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Yongin City officially debt-free

Yongin, once South Korea’s most indebted city, is now officially debt-free, Mayor Jung Chan-min declared Tuesday.

The city of 1 million, located some 40 kilometers south of Seoul, will now embark on a mission to make the city a better place to live for its residents, investing in key sectors, including education and welfare, the mayor said.

“Thanks to the support of residents and burden-sharing by some 3,000 city officials, we could achieve the debt-free goal much earlier,” Jung said at a press conference held at the Seoul City Hall on Tuesday.

The city has paid off 812 billion won ($691.7 million) in debt principal and interest payments in the past 2 1/2 years under Jung’s administration. That was two years ahead of planned schedule, the city said.

Yongin Mayor Jung Chan-min officially declares the Gyeonggi Province city debt-free at a press conference in central Seoul on Tuesday. Yonhap
Yongin Mayor Jung Chan-min officially declares the Gyeonggi Province city debt-free at a press conference in central Seoul on Tuesday. Yonhap
Broken down, the amount consisted of 784.8 billion won in debt principal and 36.3 billion won in interest. Of the principal, 455 billion won was in city-issued bonds and the rest was owed by city-run institutions to lenders.

Accordingly, per-capita debt burden of Yongin citizens has reduced from 860,000 won in July 2014 to zero.

Now with sound financial health, the city can use some its money to speed up the much-anticipated investments in education, welfare and city infrastructure -- halted due to the debt burden, Jung said.

Painful restructuring efforts paid off

Upon taking office as mayor of Yongin in 2014, Jung declared his intention to finish the city’s debt crisis within his term and got to work, implementing a sweeping austerity program.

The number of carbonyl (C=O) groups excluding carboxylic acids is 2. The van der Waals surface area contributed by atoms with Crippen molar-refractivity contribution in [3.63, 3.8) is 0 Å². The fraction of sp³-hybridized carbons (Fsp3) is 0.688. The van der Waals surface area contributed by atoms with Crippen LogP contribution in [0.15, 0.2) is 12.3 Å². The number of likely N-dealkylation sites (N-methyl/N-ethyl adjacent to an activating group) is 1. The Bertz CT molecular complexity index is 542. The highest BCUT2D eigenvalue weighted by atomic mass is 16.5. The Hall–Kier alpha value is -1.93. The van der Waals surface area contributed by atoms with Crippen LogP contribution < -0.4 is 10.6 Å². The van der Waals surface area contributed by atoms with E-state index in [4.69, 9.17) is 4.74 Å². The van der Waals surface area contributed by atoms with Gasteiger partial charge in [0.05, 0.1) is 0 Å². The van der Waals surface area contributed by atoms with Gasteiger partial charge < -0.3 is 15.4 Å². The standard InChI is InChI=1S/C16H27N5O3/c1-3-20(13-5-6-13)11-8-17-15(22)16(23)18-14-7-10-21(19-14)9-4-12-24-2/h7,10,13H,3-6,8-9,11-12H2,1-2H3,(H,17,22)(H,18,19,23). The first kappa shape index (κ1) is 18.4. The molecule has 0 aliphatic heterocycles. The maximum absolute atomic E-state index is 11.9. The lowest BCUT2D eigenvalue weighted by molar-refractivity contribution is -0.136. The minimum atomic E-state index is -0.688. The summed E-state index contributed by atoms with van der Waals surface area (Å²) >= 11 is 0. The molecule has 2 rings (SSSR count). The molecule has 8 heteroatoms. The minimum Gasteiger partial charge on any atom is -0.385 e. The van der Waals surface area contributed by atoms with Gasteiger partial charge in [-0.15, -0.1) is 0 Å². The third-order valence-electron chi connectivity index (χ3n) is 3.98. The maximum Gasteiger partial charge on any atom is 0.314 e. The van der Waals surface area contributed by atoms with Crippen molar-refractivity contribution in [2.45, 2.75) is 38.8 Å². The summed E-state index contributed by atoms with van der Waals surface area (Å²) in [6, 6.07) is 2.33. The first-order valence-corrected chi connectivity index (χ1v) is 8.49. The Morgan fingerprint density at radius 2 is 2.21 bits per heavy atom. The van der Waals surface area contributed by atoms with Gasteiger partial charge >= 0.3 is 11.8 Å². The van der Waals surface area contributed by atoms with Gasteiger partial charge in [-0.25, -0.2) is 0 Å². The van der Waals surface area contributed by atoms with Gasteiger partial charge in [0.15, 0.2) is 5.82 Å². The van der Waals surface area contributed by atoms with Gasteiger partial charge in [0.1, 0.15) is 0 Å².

To start with, the city reduced operating costs across the board and trimmed down investment projects.

High-ranking civil servants returned the pay increase in their annual salary to the city coffers. Lower ranks joined in by contributing 50 percent for their welfare benefits to the city.

Belt-tightening measures also included a 25-50 percent decrease in office maintenance expenses, night shift allowances, annual leave compensations and business trip expenses. Secondhand office supplies were distributed and programs for cultural experiences abroad were minimized.

Businesses with large budgets, such as the construction of Citizens’ Sports Park, were halted or delayed after a thorough review.

While trying to reduce expenses, the city made equal efforts to boost the revenue base.

It collected delinquent taxes and sold off noncore city assets.

The mayor even visited potential buyers of city-owned land near Yeokbuk to aid in the sale.

Such efforts led to the early payout on bonds worth 297.4 billion won in September 2015 as well as 329.8 billion owed by Yongin Urban Corp. in the same year.

Financial management plan for future

Looking forward, Yongin City will strive to maintain a sound fiscal status, although several challenges are expected this year and next.

One of the challenges is a cut in financial support from the adjacent Seoul, the country‘s capital.

Seoul had shared some of its revenues collected within the city with other autonomous municipalities as part of its effort to support a balanced regional development of the country, but it started reducing the amount of subsidies last year.

With the cut, Yongin is expecting a reduction in revenue by 20 billion won this year, 50 billion won next year and up to 100 billion won in 2019.

Yet, the mayor is confident that the city will manage its finances soundly, having paid off over 800 billion won in such a short period of time.

With stringent fiscal policies and active fundraising efforts, it will focus resources on core projects.

They include renewing old school facilities and providing more extra curriculum activities for students. It aims to establish one-stop services for pregnant women, from pregnancy to delivery, which include childbirth grants and caretaker services for mothers and infants.

Basic infrastructure, such as replacement of corroded water pipes, is another area that the city will spend more on.

“Our city is finally debt-free, but we can’t expect everything to get better and to be perfect all of a sudden,” Jung said. “When we untighten our belt all too soon, the history will repeat itself. I won’t let that happen and will continue to watch our finances so that the citizens will not suffer again.”

By Bak Se-hwan and Park Joung-kyu (">